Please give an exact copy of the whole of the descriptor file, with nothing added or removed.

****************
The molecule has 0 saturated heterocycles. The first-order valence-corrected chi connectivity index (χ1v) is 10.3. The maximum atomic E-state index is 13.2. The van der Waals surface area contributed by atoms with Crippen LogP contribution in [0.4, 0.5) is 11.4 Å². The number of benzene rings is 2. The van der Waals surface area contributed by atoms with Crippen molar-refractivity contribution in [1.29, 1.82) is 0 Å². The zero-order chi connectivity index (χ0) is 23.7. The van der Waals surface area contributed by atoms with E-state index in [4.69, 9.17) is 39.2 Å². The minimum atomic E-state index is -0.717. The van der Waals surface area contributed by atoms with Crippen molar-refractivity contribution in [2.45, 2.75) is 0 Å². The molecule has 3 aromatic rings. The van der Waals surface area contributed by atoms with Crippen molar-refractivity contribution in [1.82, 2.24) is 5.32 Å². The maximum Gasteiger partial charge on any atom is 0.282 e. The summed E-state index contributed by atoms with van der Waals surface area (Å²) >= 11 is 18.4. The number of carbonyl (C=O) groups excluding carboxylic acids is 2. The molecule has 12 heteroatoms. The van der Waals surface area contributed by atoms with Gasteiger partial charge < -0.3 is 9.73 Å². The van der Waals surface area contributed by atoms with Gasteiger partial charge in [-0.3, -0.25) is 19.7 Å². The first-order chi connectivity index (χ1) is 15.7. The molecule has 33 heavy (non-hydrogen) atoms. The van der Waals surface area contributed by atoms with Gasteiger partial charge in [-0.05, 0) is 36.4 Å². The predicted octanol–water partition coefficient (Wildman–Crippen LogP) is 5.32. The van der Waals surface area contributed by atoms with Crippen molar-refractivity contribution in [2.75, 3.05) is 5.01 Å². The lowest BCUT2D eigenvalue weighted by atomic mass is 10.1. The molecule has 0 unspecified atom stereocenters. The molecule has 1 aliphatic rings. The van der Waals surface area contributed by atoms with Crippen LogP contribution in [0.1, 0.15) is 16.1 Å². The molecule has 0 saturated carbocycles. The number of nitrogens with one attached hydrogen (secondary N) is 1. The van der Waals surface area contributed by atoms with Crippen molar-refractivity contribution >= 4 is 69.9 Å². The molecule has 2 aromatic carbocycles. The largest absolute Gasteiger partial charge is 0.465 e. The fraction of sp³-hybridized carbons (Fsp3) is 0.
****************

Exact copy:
The molecule has 0 saturated heterocycles. The first-order valence-corrected chi connectivity index (χ1v) is 10.3. The maximum atomic E-state index is 13.2. The van der Waals surface area contributed by atoms with Crippen LogP contribution in [0.4, 0.5) is 11.4 Å². The number of benzene rings is 2. The van der Waals surface area contributed by atoms with Crippen molar-refractivity contribution in [1.29, 1.82) is 0 Å². The zero-order chi connectivity index (χ0) is 23.7. The van der Waals surface area contributed by atoms with E-state index in [4.69, 9.17) is 39.2 Å². The minimum atomic E-state index is -0.717. The van der Waals surface area contributed by atoms with Crippen molar-refractivity contribution in [2.45, 2.75) is 0 Å². The molecule has 3 aromatic rings. The van der Waals surface area contributed by atoms with Crippen molar-refractivity contribution in [1.82, 2.24) is 5.32 Å². The maximum Gasteiger partial charge on any atom is 0.282 e. The summed E-state index contributed by atoms with van der Waals surface area (Å²) >= 11 is 18.4. The number of carbonyl (C=O) groups excluding carboxylic acids is 2. The molecule has 12 heteroatoms. The van der Waals surface area contributed by atoms with Gasteiger partial charge < -0.3 is 9.73 Å². The van der Waals surface area contributed by atoms with Gasteiger partial charge in [-0.3, -0.25) is 19.7 Å². The first-order chi connectivity index (χ1) is 15.7. The molecule has 33 heavy (non-hydrogen) atoms. The van der Waals surface area contributed by atoms with Gasteiger partial charge in [-0.05, 0) is 36.4 Å². The predicted octanol–water partition coefficient (Wildman–Crippen LogP) is 5.32. The van der Waals surface area contributed by atoms with Crippen molar-refractivity contribution in [2.75, 3.05) is 5.01 Å². The lowest BCUT2D eigenvalue weighted by atomic mass is 10.1. The molecule has 0 unspecified atom stereocenters. The molecule has 1 aliphatic rings. The van der Waals surface area contributed by atoms with Crippen LogP contribution in [0.1, 0.15) is 16.1 Å². The molecule has 0 saturated carbocycles. The number of nitrogens with one attached hydrogen (secondary N) is 1. The van der Waals surface area contributed by atoms with Crippen molar-refractivity contribution >= 4 is 69.9 Å². The molecule has 2 aromatic carbocycles. The largest absolute Gasteiger partial charge is 0.465 e. The fraction of sp³-hybridized carbons (Fsp3) is 0.